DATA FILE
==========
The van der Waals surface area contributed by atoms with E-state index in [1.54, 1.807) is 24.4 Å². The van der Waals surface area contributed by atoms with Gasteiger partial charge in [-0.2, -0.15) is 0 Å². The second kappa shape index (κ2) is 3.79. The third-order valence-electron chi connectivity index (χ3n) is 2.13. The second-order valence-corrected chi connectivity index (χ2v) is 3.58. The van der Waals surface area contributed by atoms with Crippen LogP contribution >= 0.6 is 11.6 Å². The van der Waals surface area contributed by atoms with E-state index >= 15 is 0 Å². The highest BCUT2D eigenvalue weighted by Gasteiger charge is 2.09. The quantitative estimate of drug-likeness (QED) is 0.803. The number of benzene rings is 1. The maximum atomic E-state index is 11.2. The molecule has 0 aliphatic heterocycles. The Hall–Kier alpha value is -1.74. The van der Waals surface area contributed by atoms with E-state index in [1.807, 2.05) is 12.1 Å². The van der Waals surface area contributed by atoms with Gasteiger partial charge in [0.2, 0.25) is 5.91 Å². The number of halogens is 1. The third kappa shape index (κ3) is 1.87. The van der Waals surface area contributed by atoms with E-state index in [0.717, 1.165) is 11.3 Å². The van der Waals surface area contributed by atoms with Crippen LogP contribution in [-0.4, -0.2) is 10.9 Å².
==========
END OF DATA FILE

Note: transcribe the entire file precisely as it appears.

The van der Waals surface area contributed by atoms with E-state index in [1.54, 1.807) is 24.4 Å². The van der Waals surface area contributed by atoms with Gasteiger partial charge in [-0.2, -0.15) is 0 Å². The second kappa shape index (κ2) is 3.79. The third-order valence-electron chi connectivity index (χ3n) is 2.13. The second-order valence-corrected chi connectivity index (χ2v) is 3.58. The van der Waals surface area contributed by atoms with Crippen LogP contribution >= 0.6 is 11.6 Å². The van der Waals surface area contributed by atoms with E-state index >= 15 is 0 Å². The highest BCUT2D eigenvalue weighted by Gasteiger charge is 2.09. The quantitative estimate of drug-likeness (QED) is 0.803. The number of benzene rings is 1. The maximum atomic E-state index is 11.2. The molecule has 0 aliphatic heterocycles. The Hall–Kier alpha value is -1.74. The van der Waals surface area contributed by atoms with E-state index in [1.807, 2.05) is 12.1 Å². The van der Waals surface area contributed by atoms with Gasteiger partial charge in [0.2, 0.25) is 5.91 Å². The number of halogens is 1. The third kappa shape index (κ3) is 1.87. The van der Waals surface area contributed by atoms with E-state index in [0.717, 1.165) is 11.3 Å². The van der Waals surface area contributed by atoms with Crippen LogP contribution in [-0.4, -0.2) is 10.9 Å².